Music – Hormuz’s tool to help the community
Loud & Clear owner uses various methods to be able to help nonprofits close to his heart
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By Mira Brody  June 13, 2014 12:00 am

Neville Hormuz runs his business, Loud & Clear, with lessons from his past and the futures of him and his employees in mind. He has turned the former Zone Music, which went out of business after 30 years in Cotati, into a successful ever-growing source of entertainment. He also uses it as a vehicle for community involvement, earning him a nomination at the first annual Rotary Club of Rohnert Park-Cotati Dinner and Awards Banquet last month with his representation of “service above self.”

Hormuz began working at Zone Music in 1996, when it was then owned by Frank Hayhurst since the 80s. When they could no longer afford to stay open in 2010, Hormuz adopted the shop with three other employees, hoping to gain back the workers they had lost and pay off the shop’s debt.

 

More fun to build than shrink

“In the last three years we were just laying people off to keep it viable. It’s really like cutting off family; it was a big point for me to rehire when I could,” Hormuz says of the revival. “It’s a lot more fun building a business then it is to have to shrink one down.”

Currently Loud & Clear is half music store, half sound installation; they’ve not only built the sound system in Redwood Café, helping the eatery with their late night entertainment, but also installed the system in Rohnert Park City Hall. They’ve just signed a new five-year lease and are working on knocking down a few walls to expand the inside of the shop.

Hormuz speaks of the importance of creating positive energy, an ideal he has spread beyond his employees and patrons and into the nonprofit community as well, benefiting the Sonoma County Humane Society, the Bird Rescue Center and local schools as well.

D’Addario, a well-known string manufacturer, donates a bunch of guitar strings. Loud & Clear then invites customers to get their guitar restrung for $10 and donates every penny to a different charity every month. They raise $300-500 a month and invite the benefiting charity to their store. The Humane Society once set up a Chihuahua “kissing booth” and the Bird Rescue Center has brought over owls and hawks to visit. This month they are donating to Petaluma-based Point Blue Conservation Science.

 

A vehicle to help those around him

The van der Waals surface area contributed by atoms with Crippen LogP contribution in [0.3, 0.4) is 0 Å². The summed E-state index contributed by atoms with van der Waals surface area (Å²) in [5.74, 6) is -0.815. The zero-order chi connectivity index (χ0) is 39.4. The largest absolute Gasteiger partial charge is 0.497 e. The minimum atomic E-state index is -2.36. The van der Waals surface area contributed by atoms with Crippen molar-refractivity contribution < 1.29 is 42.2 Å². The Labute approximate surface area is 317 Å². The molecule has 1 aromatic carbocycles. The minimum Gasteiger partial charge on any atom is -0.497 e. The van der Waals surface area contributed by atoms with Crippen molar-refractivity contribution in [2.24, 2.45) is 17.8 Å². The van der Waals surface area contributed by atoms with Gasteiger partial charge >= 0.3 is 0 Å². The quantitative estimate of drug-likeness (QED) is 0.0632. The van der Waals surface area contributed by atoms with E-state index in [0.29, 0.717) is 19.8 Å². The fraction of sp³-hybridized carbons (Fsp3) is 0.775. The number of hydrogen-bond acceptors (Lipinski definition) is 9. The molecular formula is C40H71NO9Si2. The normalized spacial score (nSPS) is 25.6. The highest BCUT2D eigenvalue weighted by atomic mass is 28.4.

“I never felt like I could be one of those people who could give to charity that much,” Hormuz says. “I’ve never been flush enough to do that with my own money, but this business is a vehicle to be able to provide to the community.”

“My staff and I, we all pick the nonprofits that are close to our hearts, and this is a way to help out a cause that is close to our hearts. We’re really big on kids and animals,” he jokes.

Every May, they host a flea market in the Loud & Clear courtyard. With a $25 donation, locals are welcome to sell their used instruments and equipment. Last month, they brought in more than $500 for Thomas Page Academy.

Band Camp is another wildly popular community outlet, an idea inspired by Hormuz’s friend, Mark Benanti. Being a musician is a huge commitment and many of those who have a passion to play cannot afford to quit their day jobs. Band Camp gives those of all playing levels a chance to practice with other musicians. They then rehearse for two hours a week and perform at Redwood Café the first Tuesday of the month. Four or five bands perform a month and they usually draw in a crowd of 50 or more to the café.

 

The community connection

“There’s a serious community connection,” says Hormuz. “It’s one thing to see someone come in the shop and buy a guitar or a set of strings, but to see them playing and having fun is a completely different experience.”

Hormuz also strives to be a good neighbor to his fellow Cotati businesses; he is currently working on his days off to build a double wall with acoustical material between Loud & Clear and Hub Cyclery, so that Band Camp practices do not disturb their new neighbors.

“I really try to run this place with everybody’s input,” Hormuz says, speaking volumes of his staff. “I definitely appreciate everyone who works here and I accept their guidance and advice. I trust everybody. We’re all on the same page.”

Hormuz has kept the spirit of Zone Music alive along with providing Cotati with a healthy, growing business that will be around for years to come and continue to be a resonating source of community involvement.

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